General Discussion RSS

We’re not movin’

6 Aug 2019

The key thing about vendors is that they work in the public space - where the rules are decided not by a private landlord, but by our democratically-elected officials. However, some landlords think that THEY get to determine what happens on our public streets and sidewalks. Often this means evicting street vendors with illegal sidewalk furniture.  Imagine showing up for working and finding these in your spot? No thank you!

Vendors are not taking it any more, and as far as SVP has a say in the matter, will not be bullied by big real estate. Recently, on Broadway and 31st Street in Manhattan, a Business Improvement District installed a row of sidewalk obstructions to displace vendors who had been working there, in some cases, more than 35 years!  We did a press conference yesterday to draw public attention to this issue, and to demand these planters be moved. Read about it in the Wall Street Journal, AM New York, and Curbed.

Honor thy mother

13 May 2019

Yesterday was Mother's Day, but many vendors cannot celebrate with their children -- they have to work! Mother's Day is the biggest day of the year for flower sales, so many vendors branch into that field on this special day. But hopefully over the next week, vendors who are mothers (like Angelica, left) will get to relax a bit with their families. Like all mothers, they deserve it.

Undeniably, the face of vending in NYC is becoming more female. In some neighborhoods, like Corona, the vast majority of street vendors are women, as the survey we did for the city's CDNA found. Another thing we noticed? That many children help their mothers at the cart, like Luz Maria,  the vendor profiled in this excellent piece last month. Hang out with Mom while learning business skills? Sounds like a perfect Mother's Day to us!

We keep advancing toward justice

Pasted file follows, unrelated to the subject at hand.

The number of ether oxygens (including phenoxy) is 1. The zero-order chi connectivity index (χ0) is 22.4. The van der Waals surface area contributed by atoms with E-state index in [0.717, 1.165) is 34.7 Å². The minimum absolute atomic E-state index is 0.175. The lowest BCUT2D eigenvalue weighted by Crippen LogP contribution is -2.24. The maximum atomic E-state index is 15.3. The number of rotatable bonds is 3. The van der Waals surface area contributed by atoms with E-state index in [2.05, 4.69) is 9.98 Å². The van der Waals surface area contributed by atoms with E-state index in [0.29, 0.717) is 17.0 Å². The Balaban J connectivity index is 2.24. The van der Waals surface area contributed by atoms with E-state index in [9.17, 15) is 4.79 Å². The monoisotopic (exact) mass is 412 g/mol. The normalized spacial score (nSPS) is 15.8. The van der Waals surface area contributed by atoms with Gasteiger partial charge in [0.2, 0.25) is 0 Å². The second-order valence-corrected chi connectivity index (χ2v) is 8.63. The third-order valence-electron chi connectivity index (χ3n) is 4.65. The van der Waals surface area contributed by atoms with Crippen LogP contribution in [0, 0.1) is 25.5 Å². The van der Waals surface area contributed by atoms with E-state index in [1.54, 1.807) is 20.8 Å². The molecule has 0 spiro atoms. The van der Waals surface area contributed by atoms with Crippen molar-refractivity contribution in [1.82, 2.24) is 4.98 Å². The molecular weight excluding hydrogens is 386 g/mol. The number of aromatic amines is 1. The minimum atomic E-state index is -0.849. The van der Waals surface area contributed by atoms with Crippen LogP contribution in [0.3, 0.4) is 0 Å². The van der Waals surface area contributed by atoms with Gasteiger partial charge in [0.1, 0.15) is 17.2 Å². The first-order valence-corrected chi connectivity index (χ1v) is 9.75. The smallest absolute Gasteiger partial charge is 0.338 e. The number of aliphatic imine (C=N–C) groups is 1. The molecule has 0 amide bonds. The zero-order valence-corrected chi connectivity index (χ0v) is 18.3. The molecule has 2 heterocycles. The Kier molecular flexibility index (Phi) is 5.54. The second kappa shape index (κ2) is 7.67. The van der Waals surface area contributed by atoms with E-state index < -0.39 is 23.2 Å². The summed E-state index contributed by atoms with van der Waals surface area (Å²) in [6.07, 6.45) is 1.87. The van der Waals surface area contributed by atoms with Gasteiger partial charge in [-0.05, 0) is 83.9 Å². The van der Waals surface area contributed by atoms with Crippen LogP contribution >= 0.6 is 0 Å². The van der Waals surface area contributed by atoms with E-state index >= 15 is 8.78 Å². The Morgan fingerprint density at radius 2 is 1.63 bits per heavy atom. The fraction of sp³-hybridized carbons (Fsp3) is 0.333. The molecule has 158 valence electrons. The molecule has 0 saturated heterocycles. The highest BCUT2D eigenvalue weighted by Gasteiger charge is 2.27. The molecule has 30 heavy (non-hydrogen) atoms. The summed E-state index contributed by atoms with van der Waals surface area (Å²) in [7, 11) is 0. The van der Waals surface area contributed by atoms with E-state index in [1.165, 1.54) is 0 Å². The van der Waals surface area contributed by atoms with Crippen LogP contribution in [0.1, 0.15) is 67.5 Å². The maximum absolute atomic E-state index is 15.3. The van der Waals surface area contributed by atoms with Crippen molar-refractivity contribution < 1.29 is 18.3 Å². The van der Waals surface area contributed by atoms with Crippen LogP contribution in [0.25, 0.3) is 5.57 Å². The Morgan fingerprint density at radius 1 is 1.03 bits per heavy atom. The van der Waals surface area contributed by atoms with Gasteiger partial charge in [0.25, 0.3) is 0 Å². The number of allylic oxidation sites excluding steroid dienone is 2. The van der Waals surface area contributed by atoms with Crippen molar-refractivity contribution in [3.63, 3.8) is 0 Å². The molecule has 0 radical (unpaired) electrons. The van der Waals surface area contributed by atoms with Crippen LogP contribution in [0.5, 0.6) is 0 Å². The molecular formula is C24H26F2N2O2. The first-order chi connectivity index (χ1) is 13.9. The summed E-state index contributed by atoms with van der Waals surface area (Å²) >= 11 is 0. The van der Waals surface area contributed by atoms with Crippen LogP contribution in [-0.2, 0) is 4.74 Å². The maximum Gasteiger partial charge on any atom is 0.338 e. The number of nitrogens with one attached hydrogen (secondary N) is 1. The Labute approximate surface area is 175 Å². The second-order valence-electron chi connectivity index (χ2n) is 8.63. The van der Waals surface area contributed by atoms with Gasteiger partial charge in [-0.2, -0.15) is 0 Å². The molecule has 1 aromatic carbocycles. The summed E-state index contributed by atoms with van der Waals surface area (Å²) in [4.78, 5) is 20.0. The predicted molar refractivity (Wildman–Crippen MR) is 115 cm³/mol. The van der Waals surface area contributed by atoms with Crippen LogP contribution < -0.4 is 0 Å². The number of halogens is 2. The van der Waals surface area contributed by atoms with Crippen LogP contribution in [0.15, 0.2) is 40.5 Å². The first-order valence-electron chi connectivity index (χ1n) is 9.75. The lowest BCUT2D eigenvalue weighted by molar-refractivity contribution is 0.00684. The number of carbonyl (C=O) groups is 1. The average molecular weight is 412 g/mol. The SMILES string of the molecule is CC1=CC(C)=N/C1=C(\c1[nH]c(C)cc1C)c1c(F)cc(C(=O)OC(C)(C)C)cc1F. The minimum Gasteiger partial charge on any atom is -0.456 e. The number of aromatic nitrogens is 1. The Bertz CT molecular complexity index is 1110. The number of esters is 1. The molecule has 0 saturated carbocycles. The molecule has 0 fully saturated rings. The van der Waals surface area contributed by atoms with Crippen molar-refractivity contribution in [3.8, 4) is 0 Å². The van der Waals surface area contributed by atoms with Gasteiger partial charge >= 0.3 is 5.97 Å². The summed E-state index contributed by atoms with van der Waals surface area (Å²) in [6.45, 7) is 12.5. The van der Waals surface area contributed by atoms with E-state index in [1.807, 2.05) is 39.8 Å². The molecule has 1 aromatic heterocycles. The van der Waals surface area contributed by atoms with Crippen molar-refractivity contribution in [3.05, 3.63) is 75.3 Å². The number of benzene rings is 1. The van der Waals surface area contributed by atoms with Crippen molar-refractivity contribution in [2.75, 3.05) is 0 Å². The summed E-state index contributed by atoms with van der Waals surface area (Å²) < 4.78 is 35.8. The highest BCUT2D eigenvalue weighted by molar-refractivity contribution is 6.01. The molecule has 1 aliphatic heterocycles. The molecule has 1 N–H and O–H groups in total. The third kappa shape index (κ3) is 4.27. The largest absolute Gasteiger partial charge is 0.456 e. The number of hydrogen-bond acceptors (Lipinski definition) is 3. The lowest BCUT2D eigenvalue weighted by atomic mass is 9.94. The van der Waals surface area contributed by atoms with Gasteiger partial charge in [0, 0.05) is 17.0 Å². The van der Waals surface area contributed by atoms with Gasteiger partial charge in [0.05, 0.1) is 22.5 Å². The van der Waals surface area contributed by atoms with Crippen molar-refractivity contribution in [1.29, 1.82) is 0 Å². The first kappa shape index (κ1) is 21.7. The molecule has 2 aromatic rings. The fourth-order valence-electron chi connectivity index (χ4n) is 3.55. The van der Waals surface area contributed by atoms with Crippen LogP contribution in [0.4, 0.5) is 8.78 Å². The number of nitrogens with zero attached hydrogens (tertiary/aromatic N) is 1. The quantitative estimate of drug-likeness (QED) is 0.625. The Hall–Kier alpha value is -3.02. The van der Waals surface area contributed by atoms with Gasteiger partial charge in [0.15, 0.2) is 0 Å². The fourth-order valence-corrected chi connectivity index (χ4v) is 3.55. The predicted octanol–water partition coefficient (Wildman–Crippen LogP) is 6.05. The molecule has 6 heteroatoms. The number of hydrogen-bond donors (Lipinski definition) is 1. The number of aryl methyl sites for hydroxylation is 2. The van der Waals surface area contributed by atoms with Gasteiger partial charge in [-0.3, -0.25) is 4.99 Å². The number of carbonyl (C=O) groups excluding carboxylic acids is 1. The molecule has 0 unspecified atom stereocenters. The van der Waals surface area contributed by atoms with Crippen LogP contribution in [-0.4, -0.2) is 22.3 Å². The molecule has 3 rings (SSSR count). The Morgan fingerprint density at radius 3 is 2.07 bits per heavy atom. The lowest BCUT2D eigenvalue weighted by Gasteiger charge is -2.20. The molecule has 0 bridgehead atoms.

15 Apr 2019

Some people who follow our work -- and surely all our members -- are tired that we are still fighting for food vending permits, after launching the campaign in May 2014 and almost winning in December 2017. But here we are!

We'll keep fighting until we get some justice. A bill (very similar to the last one) to double the number of vending permits (while also streamlining enforcement and creating a Vendor Advisory Board) was introduced in October 2018, and it had a City Hall hearing last week. Several hundred vendors came out to plea for change, as did a huge coalition of organizations in support. Yes, the real estate folks were there again. But as time goes on, it seems like the are fighting a losing fight.  Pa'lante!

Making the grade

28 Jan 2019

After several years of talking about it, the NYC Department of Health is finally giving vendors letter grades, just as they do with restaurants.

We support this change and always have. Vendors are already inspected by the DOH -- they should receive recognition when they have a clean record, just as they receive tickets and fines when they fail.  To be clear, we definitely DO NOT support the GPS tracking system the DOH wrongly claims it need to give the letter grades. We are considering a legal challenge to this unsafe and overly intrusive practice.

But as for the grades themselves, the time has come, and vendors are excited. We hope this new practice will finally shut up those ignorant people who claim that vendors are not required to comply with the Health Code. Even more important, if will bring vendors greater respect. Indeed, twenty of the first 24 vendors to be inspected so far have received an A. No surprise to us!

Goings and comings

23 Dec 2018

Last week, after a short 17 years, SVP founder Sean Basinski announced he would be stepping down and turning over the reigns to his co-director, former vendor and SVP Leadership Board member Mohamed Attia. In his goodbye email, Sean reflected on how vendors (who now have a Netflix series) have gone mainstream - something that would have been unthinkable in 2001. But he also acknowledged all the work that lies ahead and his confidence in Mohamed and the entire SVP community to carry forth to get it done.

Thanks, Sean, for all your vision and hard work! And Mohamed -- congratulations!

A Day for Vendors

17 Nov 2018

There are lots of silly holidays these days, from National Guacamole Day all the way to National Clean-Out-Your-Fridge Day. Most of them are shameless plugs sold by public relations flacks on behalf of big companies. But International Street Vendors Day, celebrated around the world each November 14th, is something different. It is not trying to sell you anything. Instead, the point is simply to recognize the contributions that vendors make and raise awareness on the significant challenges they face, from India to Spain to Kenya. And yes, here in New York.